Last night, I packed up Baby S., pumped DH full of coffee, picked up Ariella (who came baring delicious gifts of homemade granola) and headed out of Jerusalem towards Petach Tikva. Destination: an evening out with some Israeli food bloggers. It was something I would never have entertained doing with Baby J., but I guess things do change when you have your second child. And, when The Baroness sends you a special invite to join this illustrious group, you don’t decline!
So, there we were, at a round table laden with beers that I had to decline due to the fact that I was going to have to breastfeed Baby S. during dinner, and Miriam, Sarah, Yael and Mirj. The atmosphere was dim (I’ve never been in a bathroom that dark before), the music was cranking and the conversation flowing as I got to know these fabulous foodies.
DH and I shared a plate of fish and chips, which was severely lacking in salt. The fish was also beer battered and deep fried to a crisp and we both commented, hours later, that we couldn’t stop tasting the beer.
At some point, they dimmed the lights further and pumped up the volume, so DH took Baby S. outside where she woke up and needed a feeding. And there, amidst the smoke and crowd of beer drinkers waiting for a table, I breastfed my daughter underneath a giant, black cloak. It was a surreal moment for me as a Mother, and yet, exhilarating at the same time.
So, what does last night have to do with the Shabbos Cholent. Well, it was in the presence of these women that I decided to fully explore my foodie passion and share it more frequently on the blog.
I didn’t really think cholent would be the first food to explore, except that we are P”G making a Kiddush for Baby S. in our shul next week and I have to bring the cholent. We are new members of this shul, which we chose because it was the first and only place we went in Jerusalem where people didn’t ignore us. We made the costly mistake of joining Ramban, where we were routinely ignored, given terrible seats during the High Holidays, and I was actually reprimanded by a woman because I brought the carriage into the sanctuary on an empty Friday night. Not the atmosphere I’m looking for when it comes to a shul and community.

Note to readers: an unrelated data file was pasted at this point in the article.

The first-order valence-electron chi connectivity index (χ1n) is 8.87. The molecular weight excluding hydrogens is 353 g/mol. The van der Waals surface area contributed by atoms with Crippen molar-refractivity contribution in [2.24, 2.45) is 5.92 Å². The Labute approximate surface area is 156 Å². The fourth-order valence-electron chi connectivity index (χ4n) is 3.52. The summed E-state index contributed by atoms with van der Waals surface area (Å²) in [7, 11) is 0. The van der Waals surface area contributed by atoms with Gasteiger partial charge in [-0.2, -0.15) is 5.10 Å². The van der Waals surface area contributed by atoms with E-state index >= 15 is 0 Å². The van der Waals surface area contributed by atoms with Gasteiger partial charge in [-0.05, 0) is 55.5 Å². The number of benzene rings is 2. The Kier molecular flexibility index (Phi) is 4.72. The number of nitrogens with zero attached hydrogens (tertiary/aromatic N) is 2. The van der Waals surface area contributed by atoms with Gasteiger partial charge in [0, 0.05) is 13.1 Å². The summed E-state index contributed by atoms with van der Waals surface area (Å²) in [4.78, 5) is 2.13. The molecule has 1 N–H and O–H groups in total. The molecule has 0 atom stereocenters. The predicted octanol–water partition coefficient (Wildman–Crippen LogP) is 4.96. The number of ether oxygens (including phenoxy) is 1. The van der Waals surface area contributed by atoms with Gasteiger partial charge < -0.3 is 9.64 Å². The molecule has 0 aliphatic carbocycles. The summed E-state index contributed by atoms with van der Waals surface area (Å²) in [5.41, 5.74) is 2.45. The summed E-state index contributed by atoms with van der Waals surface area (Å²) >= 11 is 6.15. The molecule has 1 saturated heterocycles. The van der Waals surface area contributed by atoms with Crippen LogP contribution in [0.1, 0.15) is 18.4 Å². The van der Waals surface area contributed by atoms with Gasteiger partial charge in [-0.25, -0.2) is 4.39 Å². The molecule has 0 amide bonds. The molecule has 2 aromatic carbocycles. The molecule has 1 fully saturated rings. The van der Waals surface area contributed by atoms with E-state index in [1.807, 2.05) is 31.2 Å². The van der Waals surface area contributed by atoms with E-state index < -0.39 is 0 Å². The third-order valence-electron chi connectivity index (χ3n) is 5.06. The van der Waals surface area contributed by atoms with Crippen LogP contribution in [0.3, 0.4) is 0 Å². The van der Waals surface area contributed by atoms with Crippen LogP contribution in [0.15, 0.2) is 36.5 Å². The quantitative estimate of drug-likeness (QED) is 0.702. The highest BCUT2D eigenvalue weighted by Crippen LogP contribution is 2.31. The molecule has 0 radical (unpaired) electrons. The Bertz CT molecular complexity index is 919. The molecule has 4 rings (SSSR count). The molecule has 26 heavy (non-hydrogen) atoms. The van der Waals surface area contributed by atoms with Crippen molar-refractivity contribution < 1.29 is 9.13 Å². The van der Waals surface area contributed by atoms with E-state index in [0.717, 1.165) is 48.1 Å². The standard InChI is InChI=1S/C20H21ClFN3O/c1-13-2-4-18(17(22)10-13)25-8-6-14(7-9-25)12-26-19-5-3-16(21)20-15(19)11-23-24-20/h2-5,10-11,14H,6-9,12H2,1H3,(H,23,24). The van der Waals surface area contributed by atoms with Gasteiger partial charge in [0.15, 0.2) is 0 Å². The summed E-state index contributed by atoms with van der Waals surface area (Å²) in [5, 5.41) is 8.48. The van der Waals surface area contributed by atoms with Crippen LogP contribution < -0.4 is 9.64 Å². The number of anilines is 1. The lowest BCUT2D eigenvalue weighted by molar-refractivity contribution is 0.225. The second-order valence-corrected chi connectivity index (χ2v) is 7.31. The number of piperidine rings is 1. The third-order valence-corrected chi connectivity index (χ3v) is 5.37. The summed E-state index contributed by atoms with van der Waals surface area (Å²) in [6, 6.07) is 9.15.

Apparently, the women sponsoring a Kiddush at this new Shul actually make the Cholent. I’ve never made Cholent before in my life. I grew up in a home where Cholent was served only on Succot and Passover. Twice a year, that’s it. The crock pot would otherwise remain empty and stored away in a basement cupboard. I never really developed a yearning for Cholent, although I always take a spoonful when it’s served at other people’s homes.
I asked my friends in the Twittersphere for recipes, and of course consulted with Mom and my sister (who is a wonderful cook in her own right) and cobbled together a recipe I am pretty happy with. We went to SuperDeal to shop for meat, and I purchased 1/2 kilo of #9 which is supposed to be the equivalent of flanken meat. I got it on the bone, which was good because I couldn’t find any meat bouillion cubes.
When it comes to Cholent, people say you can’t go wrong. I think one can. I remember one Shabbat in Seminary, we decided to make a Cholent and I watched as two of my roommates spearheaded the effort. When one roommate added in some apricot jelly, my stomach turned a bit. She proceeded to practically empty out our refrigerator and added ketchup, honey, and a couple of other condiments that I wouldn’t necessarily add to the Cholent, into the giant pot. I’m pretty sure I passed on any Cholent that Shabbat.
Either way, this afternoon I made my first Cholent. I put the potatoes at the bottom, added the onion, 2 cups of red and white kidney beans, 1 cup of barley and 1/2 kilo of #9 meat. I filled the pot with water and seasoned with salt, pepper, garlic powder and some paprika.
Here’s hoping it tastes great! Will share my recipe if it doesn’t flop.